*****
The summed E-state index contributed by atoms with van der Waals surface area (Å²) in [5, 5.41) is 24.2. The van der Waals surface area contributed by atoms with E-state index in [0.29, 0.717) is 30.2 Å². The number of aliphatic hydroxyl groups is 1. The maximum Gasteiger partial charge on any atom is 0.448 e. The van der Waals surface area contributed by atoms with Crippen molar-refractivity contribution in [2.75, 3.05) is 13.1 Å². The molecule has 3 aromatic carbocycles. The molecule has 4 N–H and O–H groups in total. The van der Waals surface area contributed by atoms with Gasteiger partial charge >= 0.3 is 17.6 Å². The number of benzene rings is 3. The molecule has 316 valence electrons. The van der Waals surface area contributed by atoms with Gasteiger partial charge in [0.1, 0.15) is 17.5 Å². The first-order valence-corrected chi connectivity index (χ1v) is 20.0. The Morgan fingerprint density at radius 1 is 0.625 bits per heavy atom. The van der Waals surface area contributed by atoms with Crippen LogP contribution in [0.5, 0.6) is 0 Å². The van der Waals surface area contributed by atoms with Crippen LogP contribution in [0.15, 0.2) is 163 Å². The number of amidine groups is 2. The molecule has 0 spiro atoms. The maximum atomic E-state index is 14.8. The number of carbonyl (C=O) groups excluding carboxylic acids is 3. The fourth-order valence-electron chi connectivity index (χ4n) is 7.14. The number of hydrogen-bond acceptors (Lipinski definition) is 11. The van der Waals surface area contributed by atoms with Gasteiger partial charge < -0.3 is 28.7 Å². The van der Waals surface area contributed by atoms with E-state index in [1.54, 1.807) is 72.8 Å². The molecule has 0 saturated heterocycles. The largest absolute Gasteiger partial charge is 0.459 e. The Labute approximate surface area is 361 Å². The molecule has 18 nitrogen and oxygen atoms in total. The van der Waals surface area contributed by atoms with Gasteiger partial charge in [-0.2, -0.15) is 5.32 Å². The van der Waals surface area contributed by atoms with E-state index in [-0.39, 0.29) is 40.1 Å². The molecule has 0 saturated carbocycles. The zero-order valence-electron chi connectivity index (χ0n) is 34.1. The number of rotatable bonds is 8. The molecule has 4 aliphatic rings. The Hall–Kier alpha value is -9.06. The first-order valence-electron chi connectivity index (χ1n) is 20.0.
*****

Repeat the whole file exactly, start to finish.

The summed E-state index contributed by atoms with van der Waals surface area (Å²) in [5, 5.41) is 24.2. The van der Waals surface area contributed by atoms with E-state index in [0.29, 0.717) is 30.2 Å². The number of aliphatic hydroxyl groups is 1. The maximum Gasteiger partial charge on any atom is 0.448 e. The van der Waals surface area contributed by atoms with Crippen molar-refractivity contribution in [2.75, 3.05) is 13.1 Å². The molecule has 3 aromatic carbocycles. The molecule has 4 N–H and O–H groups in total. The van der Waals surface area contributed by atoms with Gasteiger partial charge >= 0.3 is 17.6 Å². The number of benzene rings is 3. The molecule has 316 valence electrons. The van der Waals surface area contributed by atoms with Gasteiger partial charge in [0.1, 0.15) is 17.5 Å². The first-order valence-corrected chi connectivity index (χ1v) is 20.0. The Morgan fingerprint density at radius 1 is 0.625 bits per heavy atom. The van der Waals surface area contributed by atoms with Crippen LogP contribution in [0.5, 0.6) is 0 Å². The van der Waals surface area contributed by atoms with Crippen LogP contribution in [0.15, 0.2) is 163 Å². The number of amidine groups is 2. The molecule has 0 spiro atoms. The maximum atomic E-state index is 14.8. The number of carbonyl (C=O) groups excluding carboxylic acids is 3. The fourth-order valence-electron chi connectivity index (χ4n) is 7.14. The number of hydrogen-bond acceptors (Lipinski definition) is 11. The van der Waals surface area contributed by atoms with Gasteiger partial charge < -0.3 is 28.7 Å². The van der Waals surface area contributed by atoms with E-state index in [1.54, 1.807) is 72.8 Å². The molecule has 0 saturated heterocycles. The largest absolute Gasteiger partial charge is 0.459 e. The Labute approximate surface area is 361 Å². The molecule has 18 nitrogen and oxygen atoms in total. The van der Waals surface area contributed by atoms with Gasteiger partial charge in [-0.2, -0.15) is 5.32 Å². The van der Waals surface area contributed by atoms with E-state index in [-0.39, 0.29) is 40.1 Å². The molecule has 0 saturated carbocycles. The zero-order valence-electron chi connectivity index (χ0n) is 34.1. The number of rotatable bonds is 8. The molecule has 4 aliphatic rings. The Hall–Kier alpha value is -9.06. The first-order valence-electron chi connectivity index (χ1n) is 20.0.